Comer on House avoiding shutdown with stopgap bill
Rep. James Comer, House Oversight Committee ranking member, on lawmakers clashing over farm aid in spending bill.
Lawmakers approved a temporary spending bill on Wednesday to stave off the threat of a government shutdown until after the presidential election.
The short-term bill will fund the government through Dec. 11. It was approved by the Senate on Wednesday and will be sent to President Trump’s desk.
It passed the chamber by a margin of 84 to10.
U.S. Treasury Secretary Steven Mnuchin told FOX Business during an interview on Wednesday that the measure had "broad, bipartisan support," and the administration would have discussions about future funding after the November election.
HOUSE APPROVES SPENDING BILL IN EFFORT TO AVOID GOVERNMENT SHUTDOWN DURING PANDEMIC
The bipartisan agreement, which passed the House of Representatives last week, is the result of discussions between House Speaker Nancy Pelosi, D-Calif., and Mnuchin.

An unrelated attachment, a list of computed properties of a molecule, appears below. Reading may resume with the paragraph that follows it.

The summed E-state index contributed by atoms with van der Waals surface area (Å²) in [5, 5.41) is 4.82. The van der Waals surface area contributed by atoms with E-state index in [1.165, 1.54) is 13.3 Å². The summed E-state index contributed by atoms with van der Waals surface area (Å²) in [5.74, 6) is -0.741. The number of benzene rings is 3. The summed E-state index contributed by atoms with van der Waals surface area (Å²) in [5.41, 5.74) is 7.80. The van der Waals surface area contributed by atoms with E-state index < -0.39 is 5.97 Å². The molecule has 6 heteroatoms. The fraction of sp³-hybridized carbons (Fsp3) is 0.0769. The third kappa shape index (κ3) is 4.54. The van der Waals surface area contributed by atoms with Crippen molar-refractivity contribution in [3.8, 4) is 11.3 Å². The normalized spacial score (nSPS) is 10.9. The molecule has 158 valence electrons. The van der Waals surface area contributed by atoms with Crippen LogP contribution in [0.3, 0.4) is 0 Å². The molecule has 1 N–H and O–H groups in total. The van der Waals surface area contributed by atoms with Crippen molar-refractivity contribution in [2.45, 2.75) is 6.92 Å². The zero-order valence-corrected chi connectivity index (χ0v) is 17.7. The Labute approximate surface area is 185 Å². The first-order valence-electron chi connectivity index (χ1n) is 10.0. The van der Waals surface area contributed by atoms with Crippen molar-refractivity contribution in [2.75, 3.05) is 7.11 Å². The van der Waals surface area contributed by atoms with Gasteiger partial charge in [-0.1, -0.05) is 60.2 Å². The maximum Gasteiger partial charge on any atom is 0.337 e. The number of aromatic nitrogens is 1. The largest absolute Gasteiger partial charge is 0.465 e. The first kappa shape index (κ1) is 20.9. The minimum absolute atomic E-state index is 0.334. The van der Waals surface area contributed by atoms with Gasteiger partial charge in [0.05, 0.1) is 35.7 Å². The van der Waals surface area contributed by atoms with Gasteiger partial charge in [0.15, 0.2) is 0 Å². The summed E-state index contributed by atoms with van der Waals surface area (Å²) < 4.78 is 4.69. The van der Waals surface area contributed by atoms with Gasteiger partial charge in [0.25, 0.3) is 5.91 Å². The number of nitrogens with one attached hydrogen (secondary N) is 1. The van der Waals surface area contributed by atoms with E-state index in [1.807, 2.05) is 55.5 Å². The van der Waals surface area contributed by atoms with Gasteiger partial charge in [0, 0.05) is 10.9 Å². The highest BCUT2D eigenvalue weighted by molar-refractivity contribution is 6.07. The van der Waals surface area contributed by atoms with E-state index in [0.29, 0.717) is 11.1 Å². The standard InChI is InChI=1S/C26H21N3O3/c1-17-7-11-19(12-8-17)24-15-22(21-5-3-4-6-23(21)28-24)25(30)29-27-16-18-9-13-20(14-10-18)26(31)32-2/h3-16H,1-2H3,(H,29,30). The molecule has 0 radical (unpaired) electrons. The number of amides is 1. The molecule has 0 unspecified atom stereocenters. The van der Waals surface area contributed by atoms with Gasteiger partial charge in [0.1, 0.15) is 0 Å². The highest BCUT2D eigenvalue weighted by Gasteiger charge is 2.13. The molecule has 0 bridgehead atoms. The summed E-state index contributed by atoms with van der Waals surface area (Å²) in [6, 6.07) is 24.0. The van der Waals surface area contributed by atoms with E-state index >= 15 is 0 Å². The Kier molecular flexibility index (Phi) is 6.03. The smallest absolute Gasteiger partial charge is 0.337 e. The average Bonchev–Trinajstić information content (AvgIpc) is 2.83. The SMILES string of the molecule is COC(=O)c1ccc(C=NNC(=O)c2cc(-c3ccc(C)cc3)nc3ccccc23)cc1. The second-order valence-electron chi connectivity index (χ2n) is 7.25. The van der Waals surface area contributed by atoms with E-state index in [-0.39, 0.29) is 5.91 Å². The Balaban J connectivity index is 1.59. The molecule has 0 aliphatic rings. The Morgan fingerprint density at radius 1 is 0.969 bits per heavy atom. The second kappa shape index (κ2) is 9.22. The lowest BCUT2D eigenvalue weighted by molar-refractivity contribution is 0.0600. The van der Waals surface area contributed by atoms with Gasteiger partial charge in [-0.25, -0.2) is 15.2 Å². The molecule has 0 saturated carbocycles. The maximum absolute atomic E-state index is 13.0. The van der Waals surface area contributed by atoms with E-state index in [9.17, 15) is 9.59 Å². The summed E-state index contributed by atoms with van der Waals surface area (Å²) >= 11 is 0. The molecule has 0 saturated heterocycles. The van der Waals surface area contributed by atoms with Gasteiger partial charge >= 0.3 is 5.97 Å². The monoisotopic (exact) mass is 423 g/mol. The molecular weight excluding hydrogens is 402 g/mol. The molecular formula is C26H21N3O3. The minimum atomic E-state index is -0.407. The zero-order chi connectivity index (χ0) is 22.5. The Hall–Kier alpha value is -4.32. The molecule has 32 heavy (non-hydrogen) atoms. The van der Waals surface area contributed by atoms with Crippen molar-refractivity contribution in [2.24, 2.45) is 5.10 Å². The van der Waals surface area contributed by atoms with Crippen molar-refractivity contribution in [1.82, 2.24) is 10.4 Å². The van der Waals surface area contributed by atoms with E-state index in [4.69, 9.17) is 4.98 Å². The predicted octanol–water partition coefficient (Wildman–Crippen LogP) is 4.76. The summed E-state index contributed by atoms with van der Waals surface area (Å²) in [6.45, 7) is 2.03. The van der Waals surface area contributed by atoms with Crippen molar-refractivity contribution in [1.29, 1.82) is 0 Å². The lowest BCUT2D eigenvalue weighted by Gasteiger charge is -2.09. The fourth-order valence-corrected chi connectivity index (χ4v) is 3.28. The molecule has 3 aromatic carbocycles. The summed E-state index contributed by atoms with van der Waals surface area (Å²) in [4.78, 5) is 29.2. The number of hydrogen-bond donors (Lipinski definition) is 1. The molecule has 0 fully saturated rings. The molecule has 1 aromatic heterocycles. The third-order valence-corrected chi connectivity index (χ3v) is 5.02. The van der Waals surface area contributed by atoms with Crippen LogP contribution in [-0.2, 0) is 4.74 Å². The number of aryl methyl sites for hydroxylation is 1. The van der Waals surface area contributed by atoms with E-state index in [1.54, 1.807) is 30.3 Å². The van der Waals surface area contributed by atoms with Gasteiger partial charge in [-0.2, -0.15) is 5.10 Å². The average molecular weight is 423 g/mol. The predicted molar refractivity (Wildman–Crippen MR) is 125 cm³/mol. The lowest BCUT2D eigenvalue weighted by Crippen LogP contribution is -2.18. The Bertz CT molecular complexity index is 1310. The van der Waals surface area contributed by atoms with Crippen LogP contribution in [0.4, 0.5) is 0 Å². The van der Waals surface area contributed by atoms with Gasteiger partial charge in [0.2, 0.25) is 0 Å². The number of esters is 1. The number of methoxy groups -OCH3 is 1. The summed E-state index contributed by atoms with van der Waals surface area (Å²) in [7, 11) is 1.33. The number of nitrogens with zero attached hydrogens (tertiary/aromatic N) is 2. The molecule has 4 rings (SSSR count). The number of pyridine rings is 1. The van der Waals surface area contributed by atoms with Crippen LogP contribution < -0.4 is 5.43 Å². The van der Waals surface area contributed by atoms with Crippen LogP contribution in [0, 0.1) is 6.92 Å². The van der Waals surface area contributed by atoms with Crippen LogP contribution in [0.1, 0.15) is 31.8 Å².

The bill includes key priorities for both parties, including support for the Commodity Credit Corp., which was established in the 1930s to protect farm income and prices. It does, however, contain limits sought by Democrats to disallow some payments to the fossil fuel industry.
The continuing resolution, which will maintain funding at current levels, also contains $8 billion for nutrition assistance programs.
In order for the government to remain funded past Dec. 11, lawmakers either need to approve another continuing resolution, or reach an agreement on 12 appropriation bills for fiscal 2021.
However, approvals could potentially be required during a lame-duck session and a transition between administrations, which means lawmakers may face a renewed government shutdown threat before the start of a new Congress.
Agreement on a temporary funding bill comes amid partisan division on a number of other key issues, including the possibility of another round of federal coronavirus relief, as well as President Trump’s nominee to fill the vacant seat on the U.S. Supreme Court.
Democratic leaders on Wednesday delayed voting on a $2.2 trillion coronavirus aid bill, as confirmed cases begin to rise in some states.
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